January 12, 2011
Credit applications might be one of the only things that aren't available online yet.
NACM's last monthly survey of 2011 found that an overwhelming majority of companies still rely on paper credit applications, rather than a more modern online counterpart. When asked "Does your company have a credit application that can be filled out and submitted online?" only 26% of respondents answered "yes," while 72% of participants answered "no." Only 2% weren't sure.
Some respondents noted that their companies were wary of the prospect of making their credit application available online, fearing illegal activity and indicating a general discomfort with the openness and uncertainty of the internet. "The overall credit quality of those applications coming in through online channels appears to be lower and the fraud is quite a bit higher as well," said one participant. Others noted that, since their company requires hard copies of other documents, it makes sense for the credit application to be on paper as well. "Since we also ask for financial statements, we require our business applicants to mail in the credit applications," said one respondent. "Online can be dangerous for any company that sends financials."
Industry practices also kept a number of companies from embracing the online option, or, in some instances, even the paper option too. "My industry does not use traditional credit applications," said one respondent, noting that there's still a great deal of technology involved in their system. "I can tell you that, besides prescreening prospective customers/clients, we have an automated work flow process that totally automates the credit processing and approval system while also engaging sales and management in the process."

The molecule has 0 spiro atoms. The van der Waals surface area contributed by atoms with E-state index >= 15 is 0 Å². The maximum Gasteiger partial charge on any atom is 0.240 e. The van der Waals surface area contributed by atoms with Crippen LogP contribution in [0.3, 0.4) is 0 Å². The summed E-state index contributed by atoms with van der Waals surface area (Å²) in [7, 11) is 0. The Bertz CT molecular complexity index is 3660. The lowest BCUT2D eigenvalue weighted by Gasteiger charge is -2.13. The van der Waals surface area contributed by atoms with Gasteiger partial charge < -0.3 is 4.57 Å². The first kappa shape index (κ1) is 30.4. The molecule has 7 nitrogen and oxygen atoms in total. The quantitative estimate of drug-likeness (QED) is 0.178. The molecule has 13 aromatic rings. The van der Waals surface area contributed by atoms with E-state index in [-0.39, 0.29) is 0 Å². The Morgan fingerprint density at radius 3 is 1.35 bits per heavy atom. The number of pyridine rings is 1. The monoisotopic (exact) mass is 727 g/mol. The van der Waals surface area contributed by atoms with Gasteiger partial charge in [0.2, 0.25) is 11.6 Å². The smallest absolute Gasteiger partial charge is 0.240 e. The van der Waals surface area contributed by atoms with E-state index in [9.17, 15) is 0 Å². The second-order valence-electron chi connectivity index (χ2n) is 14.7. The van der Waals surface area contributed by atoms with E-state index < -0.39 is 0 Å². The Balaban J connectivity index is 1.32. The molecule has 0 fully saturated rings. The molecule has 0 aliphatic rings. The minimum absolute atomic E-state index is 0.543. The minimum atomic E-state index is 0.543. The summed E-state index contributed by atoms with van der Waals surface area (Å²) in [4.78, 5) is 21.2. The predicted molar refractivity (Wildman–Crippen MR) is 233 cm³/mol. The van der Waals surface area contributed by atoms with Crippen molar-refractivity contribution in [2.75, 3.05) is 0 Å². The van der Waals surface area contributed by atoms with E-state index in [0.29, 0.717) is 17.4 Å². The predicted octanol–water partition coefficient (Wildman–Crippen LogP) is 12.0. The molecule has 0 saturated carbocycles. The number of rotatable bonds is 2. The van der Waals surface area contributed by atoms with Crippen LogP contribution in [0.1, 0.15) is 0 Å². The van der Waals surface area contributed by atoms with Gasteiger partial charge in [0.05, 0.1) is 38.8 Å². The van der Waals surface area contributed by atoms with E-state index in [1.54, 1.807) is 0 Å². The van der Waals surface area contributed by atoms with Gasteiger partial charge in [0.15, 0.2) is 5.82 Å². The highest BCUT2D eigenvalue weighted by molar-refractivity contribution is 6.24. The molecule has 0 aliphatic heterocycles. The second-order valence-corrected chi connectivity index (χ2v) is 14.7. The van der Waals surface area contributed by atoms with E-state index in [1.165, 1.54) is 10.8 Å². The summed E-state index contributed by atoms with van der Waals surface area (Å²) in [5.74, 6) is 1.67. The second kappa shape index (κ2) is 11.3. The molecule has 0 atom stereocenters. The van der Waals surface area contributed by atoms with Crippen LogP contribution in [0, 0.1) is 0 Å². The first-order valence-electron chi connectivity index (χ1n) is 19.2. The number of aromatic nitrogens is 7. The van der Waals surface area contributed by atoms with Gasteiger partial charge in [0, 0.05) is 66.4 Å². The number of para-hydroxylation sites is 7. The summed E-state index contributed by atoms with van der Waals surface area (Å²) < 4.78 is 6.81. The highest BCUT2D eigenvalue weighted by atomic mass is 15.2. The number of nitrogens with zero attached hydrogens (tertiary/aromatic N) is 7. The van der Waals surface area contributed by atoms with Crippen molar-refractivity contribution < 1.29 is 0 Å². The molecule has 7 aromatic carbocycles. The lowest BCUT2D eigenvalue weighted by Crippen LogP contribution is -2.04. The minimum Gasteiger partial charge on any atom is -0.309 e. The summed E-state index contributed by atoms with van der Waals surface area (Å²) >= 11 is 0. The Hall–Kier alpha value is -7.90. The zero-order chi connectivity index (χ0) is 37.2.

Many participants noted that their companies were looking into the possibility of creating an online application, but were concerned about the concept of signing. While it may seem weaker than a real, ink signature, online signatures have become increasingly prevalent and hold up in court just as well as signatures on paper. "Comments from customers are very positive about this," said one respondent. "It works well for us. When [the] customer hits 'submit,' it goes directly to [the] credit department administrator for processing."
January's monthly survey is live now and asks about your company credit policy. Click here to participate today.
Jacob Barron, CICP, NACM staff writer
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In what could catch the radar of municipalities struggling with entitlement costs throughout the nation, a judge has approved a deal between public employees and a small Rhode Island city that was largely encouraged by a Chapter 9 filing in mid-2011.